Transitions may be the most important part of a yoga practice. At least if we are present to them.

Consider the transitions between the poses. Often we don’t think much about them, we are more focused on the posture itself. But pay attention, and there is more happening than we realize when we move from one pose to another. If we are not aware during that transition, it is a prime area where we could hurt our body with our mindlessness, our lack of awareness. Even if it is a fairly simple transition and the risk of injury is low, if we are not present to how we are moving from one thing to another, we could look at it as an opportunity missed. An opportunity to notice how we let go of one thing and move into the next.

How about the transition from your day into your practice? The transition from the activities of our day, our “doing,” to our practice on our mat of “being”. And conversely, the transition from the end of practice back into your day. How do we make that transition with care and attention? In all of these moments, there is the possibility to notice what is happening. Most of the time, however, we are unconscious as things are changing.

I ask my students a lot to pay attention to the transition from doing to being, because I think it is so important.

We live in the world of doing – in a culture where doing, accomplishing, fulfilling, and accumulating is highly valued. The world of being is not so extrinsically valued. Somewhere inside we know how important “being” is, we have all heard the adage that we are a human being not a human doing. But we don’t always know what that means or what it looks like.

We get to practice it right on our yoga mats each time we come to practice. There is the transition of our physical being – the moving from the activities of our day, into the yoga studio where you might feel a bit more relaxed even just walking in the door. You enter the space that is familiar and where you have had many moments of being present and relaxed, and there is an almost immediate response in the body – suddenly you take a deep breath without even thinking about it. You take off your shoes, you stow away your things – your bag, your cell phone, your coat – your belongings tied to the “doings” of life. Another transition. You roll out your mat and find your props needed, you set your space.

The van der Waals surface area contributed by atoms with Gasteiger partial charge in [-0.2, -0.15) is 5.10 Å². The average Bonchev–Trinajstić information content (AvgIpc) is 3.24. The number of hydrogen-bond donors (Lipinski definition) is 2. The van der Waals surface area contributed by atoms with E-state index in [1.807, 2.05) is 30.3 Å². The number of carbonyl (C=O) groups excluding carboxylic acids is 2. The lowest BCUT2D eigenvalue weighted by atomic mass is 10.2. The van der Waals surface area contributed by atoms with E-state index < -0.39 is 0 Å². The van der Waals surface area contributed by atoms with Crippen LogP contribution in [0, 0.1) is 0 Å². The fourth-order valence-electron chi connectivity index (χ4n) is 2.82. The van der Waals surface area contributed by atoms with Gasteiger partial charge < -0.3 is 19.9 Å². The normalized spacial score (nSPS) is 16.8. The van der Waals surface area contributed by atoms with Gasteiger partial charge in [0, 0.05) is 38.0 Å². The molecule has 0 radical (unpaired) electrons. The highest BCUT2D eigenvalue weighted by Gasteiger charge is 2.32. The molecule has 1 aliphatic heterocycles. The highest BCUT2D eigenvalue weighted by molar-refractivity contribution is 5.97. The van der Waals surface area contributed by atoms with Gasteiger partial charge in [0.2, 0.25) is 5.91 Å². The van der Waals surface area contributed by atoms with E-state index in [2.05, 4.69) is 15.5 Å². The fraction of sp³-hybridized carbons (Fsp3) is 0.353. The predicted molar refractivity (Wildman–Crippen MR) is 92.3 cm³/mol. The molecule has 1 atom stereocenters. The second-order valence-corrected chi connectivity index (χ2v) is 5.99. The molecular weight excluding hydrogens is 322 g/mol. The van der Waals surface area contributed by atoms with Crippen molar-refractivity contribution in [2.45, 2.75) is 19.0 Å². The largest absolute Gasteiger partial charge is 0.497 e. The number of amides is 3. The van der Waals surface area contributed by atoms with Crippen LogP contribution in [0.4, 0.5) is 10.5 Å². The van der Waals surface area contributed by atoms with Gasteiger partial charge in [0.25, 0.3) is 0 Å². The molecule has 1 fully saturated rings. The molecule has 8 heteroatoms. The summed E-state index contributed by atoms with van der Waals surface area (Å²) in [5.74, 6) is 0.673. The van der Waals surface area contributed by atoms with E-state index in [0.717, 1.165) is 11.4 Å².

You lie down or sit on your mat. Perhaps there is some chatting with yoga friends, perhaps there is quiet, some time to move inward. And then your teacher comes to the front of the room, perhaps shares a few things, and then you begin. They ask you to come to your back or to a seat, and there is a transition in both your body and your mind. An alertness. Tuning in to what is below the surface of your skin. As you begin to look inward, there is awareness of sensations in your body, a noticing of thoughts and your state of mind, a busyness or a settled quality or even a buzzing inside. There is the feeling of the ground underneath you, the air on your skin, your clothing resting on your body. There is the tightness in your throat, the anxiety you didn’t notice before coming into stillness, or the tension in your shoulders, or some area of pain in your body. An aching in your knee. A sense of relief about getting to take some time for yourself. Perhaps a little nervousness if you are new to the practice or if it’s a new teacher to you and you don’t know what to expect. We have the opportunity to attune to all of this in those first few moments of practice.

Many times, as we begin to transition into our practice, our mind is busy planning our work day tomorrow, or trying to remember what we meant to pick up from the grocery store, or thinking about the conversation we had with a friend yesterday that bothered us a little bit, or fantasizing about how we are going to redecorate our living room. Or whatever. Still doing.

It’s easy to say pause the action. Put the pause button on and take a deep breath and become present, but what if that feels difficult mentally? How do we transition from doing to being in our mind?